October 3, 2020.

The first Reading from the Book of Prophet Isaiah, (Is 5:1-7), presented us with a poem about a farmer who loved his vineyard and did the best he could for it to yield sweet grapes. It reads, “My friend has a vineyard on a fertile hillside. He dug the soil, cleared it of stones, and planted choice vines in it. In the middle he built a tower, he dug a press there too. He expected it to yield grapes, but sour grapes were all that it gave.”

In ancient Israel, vineyards had hedges full of thorns around them to ward off intruders. The tower served both as a security post and as lodging for the workers. The grapes were processed in the wine press. In this poem, the vineyard referred to the people of Israel and the vineyard owner is God Himself.

It was God who called the Jewish patriarch Abraham from the Chaldean city of Ur in modern day Iraq and made covenants with him and all his descendants. In all the Jewish exiles, the Lord ensured that they came back to the land of Israel. In this poem as applied to the people of Israel, the Lord was disappointed that despite all he had done for the people of Israel, there was still oppression, injustice, betrayal, murder, and idolatry among them.

The Gospel drew from the first Reading as it continued with the theme of the vineyard where a landowner planted a vineyard, fenced it, dug a winepress in it and built a tower. He then leased it to tenants and went abroad. He expected the tenants to make either a monetary payment to him after the sale of the yearly harvest or to give him a percentage of the yearly produce. At the end of the harvest season, he sent his servants twice to collect the proceeds from the tenants. However, the tenants maltreated the servants and caused the death of some of them. He eventually sent his son, who was his heir, hoping that the tenants would respect him, but contrary to his expectation, the tenants caused the death of the son to usurp the business for themselves.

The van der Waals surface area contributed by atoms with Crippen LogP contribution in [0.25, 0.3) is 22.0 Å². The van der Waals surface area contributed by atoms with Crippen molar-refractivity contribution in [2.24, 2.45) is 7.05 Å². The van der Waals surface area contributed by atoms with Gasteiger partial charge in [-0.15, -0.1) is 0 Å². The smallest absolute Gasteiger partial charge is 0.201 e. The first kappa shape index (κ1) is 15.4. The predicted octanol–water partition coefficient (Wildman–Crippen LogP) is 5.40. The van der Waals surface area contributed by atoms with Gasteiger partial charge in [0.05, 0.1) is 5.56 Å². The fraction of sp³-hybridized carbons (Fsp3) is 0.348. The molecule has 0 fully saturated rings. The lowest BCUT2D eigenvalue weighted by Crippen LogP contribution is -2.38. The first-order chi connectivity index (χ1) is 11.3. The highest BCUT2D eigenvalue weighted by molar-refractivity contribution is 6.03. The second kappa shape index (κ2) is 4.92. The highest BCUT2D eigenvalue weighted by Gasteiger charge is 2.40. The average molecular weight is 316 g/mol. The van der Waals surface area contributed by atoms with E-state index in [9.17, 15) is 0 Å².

In this parable, the vineyard and its occupants referred to the people of Israel and the owner of the vineyard was God, and the servants sent to collect the proceeds were the prophets. Some of them were maltreated and killed. The son who was sent by the landowner in the parable was Jesus Christ.

Within the context of the New Testament, the vineyard and the occupants would refer to the church and her members who have been reborn by water and the Holy Spirit through baptism. We should offer our lives then as a living sacrifice to God. Each time we are in serious sin, we are crucifying Jesus again! Jesus is the stone that was rejected by the builders but became the key stone. Through his life, suffering, death, and resurrection, we have been redeemed.

From the first Reading and the Gospel, we can deduce that God cares about us. The planting of the vineyard on a fertile soil is symbolic of God caring for us. God expects us to reciprocate his love by living good lives. He gives us chances to repent when we misbehave. This is typified in the story by the landowner sending two sets of his servants and his son to the tenants. The Readings also point to God’s justice. Bad behaviours can lead to negative consequences.

At times, we have said or heard others say that someone has fallen from grace to grass, or what a wasted life? Such comments are made when we think that someone has wasted a golden opportunity to make a difference in the community and in the world. Let us not, through bad choices, ruin the salvation that has been made possible for us by the death and resurrection of Jesus Christ.

Fr Chinua Okeke CSSp

Designed by Toffy Digital